Jacques Lacan

Lacan and psychoanalysis are practically synonymous terms today. Jacques Lacan expanded upon the developments of Freud in psychology and psychoanalysis. He is considered to be one of the most influential critical thinkers of the 1900's, his tentacles winding into every field from neuroscience to economics and (obviously) philosophy. Any serious student of Alain Badiou, Slavoj Zizek, Cathrine Malabou, or Sigmund Freud needs to take time to familiarize with Lacan and his contribution to psychoanalytic theory.

Introduction to Lacan

Although Lacan insisted he was a student of Freud (IEP 2005), his theories interrogate the elder's thoughts in new and progressive ways. The first idea that stands out is his shift in perspective in regards to the unconscious. Instead of positioning the unconscious as an unwieldy director of drive, Lacan suggested that "The unconscious is structured as a language." (Lacan 1998) He explained the unconscious as a source of real truth which was best confronted head-on. Although the term "language" implies some level of order, this does not accurately reflect Lacan's thoughts, since his concept of the real (see below) examined the root of language as chaotic and empty. The lack it creates is the source of motivation which the ego seeks to entertain.

Hegel, Lacan, Language, and the Real

In fact, this brings up Lacan's Hegelian influence. While assuming a linear and structured object-domain to be perceived, Lacan conceptualized the subject simply as that which broke up and fragmented this order. That is, the subject can be understood as the disjunction between the way things are and the way consciousness represents them. The Real is not reality as we commonly speak of it - the Real is instead the elusive root of the insecure fluidity of language - the irrational core of our subjective experience. Confronting the Real is an analytical strategy used to reveal the nature of desire and thus traverse the fundamental fantasy (see below).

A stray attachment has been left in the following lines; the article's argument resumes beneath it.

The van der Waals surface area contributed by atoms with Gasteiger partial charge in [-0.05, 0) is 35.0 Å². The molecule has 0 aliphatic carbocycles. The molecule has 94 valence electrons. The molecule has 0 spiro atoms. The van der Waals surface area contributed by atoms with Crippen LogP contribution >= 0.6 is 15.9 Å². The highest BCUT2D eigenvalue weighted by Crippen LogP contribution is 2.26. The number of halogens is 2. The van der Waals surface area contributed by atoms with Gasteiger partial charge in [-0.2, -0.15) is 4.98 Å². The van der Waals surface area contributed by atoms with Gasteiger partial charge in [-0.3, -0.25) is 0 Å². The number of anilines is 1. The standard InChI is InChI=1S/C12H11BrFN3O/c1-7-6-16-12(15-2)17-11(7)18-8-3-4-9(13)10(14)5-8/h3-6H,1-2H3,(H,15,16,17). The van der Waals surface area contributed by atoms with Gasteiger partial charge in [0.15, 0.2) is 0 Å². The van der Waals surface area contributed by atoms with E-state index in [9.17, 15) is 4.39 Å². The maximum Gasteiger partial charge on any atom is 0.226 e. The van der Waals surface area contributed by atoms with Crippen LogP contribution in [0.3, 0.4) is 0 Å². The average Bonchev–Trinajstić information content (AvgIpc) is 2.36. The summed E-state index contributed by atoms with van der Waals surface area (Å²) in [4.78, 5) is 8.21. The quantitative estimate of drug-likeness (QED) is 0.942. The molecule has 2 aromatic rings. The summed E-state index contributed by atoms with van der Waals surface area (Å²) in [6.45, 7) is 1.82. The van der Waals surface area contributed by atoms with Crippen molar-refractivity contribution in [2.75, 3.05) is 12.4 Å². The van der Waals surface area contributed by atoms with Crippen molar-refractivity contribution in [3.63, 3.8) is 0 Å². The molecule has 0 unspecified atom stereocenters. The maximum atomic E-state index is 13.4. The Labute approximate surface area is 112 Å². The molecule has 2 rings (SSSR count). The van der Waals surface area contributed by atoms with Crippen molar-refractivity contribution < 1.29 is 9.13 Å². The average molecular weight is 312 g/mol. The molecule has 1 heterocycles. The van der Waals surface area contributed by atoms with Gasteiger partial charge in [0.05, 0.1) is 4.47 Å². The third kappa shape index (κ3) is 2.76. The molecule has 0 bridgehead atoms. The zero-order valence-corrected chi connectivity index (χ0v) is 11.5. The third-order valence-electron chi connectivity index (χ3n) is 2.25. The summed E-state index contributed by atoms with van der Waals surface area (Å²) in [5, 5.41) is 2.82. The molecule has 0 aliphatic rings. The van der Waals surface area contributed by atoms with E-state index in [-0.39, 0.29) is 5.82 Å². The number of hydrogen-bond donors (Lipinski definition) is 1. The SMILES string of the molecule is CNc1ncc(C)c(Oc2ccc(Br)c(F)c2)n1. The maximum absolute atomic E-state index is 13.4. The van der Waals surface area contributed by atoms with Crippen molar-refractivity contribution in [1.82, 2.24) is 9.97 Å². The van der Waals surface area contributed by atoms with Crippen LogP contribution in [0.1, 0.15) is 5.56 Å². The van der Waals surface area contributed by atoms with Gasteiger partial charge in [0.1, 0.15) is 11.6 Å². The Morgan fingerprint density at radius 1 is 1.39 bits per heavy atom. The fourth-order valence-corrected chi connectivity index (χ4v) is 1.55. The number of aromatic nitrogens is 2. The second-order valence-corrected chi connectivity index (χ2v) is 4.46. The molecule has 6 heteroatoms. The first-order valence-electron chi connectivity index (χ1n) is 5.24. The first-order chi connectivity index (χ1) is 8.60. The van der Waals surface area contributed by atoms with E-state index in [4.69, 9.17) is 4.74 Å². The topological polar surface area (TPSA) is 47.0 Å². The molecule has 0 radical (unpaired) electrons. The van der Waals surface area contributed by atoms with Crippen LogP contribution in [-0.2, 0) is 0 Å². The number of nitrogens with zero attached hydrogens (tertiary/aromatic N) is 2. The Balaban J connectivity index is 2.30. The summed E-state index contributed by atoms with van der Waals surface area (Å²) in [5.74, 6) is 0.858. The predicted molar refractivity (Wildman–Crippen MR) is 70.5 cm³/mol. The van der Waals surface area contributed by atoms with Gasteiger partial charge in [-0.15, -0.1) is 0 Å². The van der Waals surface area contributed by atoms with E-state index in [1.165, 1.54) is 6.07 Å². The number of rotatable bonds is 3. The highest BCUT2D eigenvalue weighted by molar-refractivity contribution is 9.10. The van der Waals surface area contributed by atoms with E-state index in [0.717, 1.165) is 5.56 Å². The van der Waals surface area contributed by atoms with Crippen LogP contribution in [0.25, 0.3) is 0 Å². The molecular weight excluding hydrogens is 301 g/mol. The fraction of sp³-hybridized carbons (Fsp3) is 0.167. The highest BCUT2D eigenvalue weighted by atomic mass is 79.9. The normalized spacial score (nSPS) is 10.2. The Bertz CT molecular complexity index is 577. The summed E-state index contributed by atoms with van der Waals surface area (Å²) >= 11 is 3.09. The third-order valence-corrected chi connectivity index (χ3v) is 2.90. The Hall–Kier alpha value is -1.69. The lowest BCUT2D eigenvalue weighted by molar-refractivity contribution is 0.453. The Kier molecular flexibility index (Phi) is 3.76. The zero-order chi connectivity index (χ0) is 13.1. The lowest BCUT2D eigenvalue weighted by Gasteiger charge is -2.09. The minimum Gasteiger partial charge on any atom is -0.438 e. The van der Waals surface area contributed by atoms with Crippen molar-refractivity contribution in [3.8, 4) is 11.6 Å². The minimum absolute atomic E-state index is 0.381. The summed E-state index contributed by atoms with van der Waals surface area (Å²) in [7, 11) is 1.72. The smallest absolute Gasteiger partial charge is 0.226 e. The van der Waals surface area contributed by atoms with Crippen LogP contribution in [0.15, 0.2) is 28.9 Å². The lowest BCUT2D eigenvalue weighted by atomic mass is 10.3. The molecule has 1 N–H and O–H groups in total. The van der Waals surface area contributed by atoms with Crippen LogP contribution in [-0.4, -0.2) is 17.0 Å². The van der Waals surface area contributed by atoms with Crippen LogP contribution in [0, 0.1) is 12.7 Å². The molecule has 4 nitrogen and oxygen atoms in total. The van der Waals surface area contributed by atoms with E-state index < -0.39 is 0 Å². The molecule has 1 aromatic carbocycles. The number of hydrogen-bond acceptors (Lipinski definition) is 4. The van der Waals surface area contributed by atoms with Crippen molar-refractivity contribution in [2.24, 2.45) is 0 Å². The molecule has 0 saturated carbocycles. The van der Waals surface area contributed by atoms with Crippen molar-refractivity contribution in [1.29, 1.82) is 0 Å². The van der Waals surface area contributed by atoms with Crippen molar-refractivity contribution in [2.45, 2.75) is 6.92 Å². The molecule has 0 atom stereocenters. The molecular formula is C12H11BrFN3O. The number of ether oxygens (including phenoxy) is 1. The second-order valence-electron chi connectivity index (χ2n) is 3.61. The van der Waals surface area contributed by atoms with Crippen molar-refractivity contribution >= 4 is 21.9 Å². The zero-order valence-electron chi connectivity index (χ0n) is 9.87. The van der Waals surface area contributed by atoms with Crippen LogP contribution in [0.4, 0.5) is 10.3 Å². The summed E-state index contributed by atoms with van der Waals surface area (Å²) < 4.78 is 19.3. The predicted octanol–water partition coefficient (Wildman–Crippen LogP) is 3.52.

Two key vocabulary terms which provide clarification of the real is Lacan's distinction between the signifier and the signified:


[T]he distinction between language as structure (closed system of signs governed by the laws of diacritical opposition) and speech as act; the distinction within a linguistic sign between speech sound (signifier) and mental representation (signified); and the arbitrary nature of the relationship between signifier and signified (Richardson 1999: 521).

Any word holds meaning only in the context of other words and sensory associations we have developed in relation to them. There is no absolute word (or master signifier) which embodies the meaning associated with any object or experience. The Real is the very chasm standing between a word or symbol and that which it represents.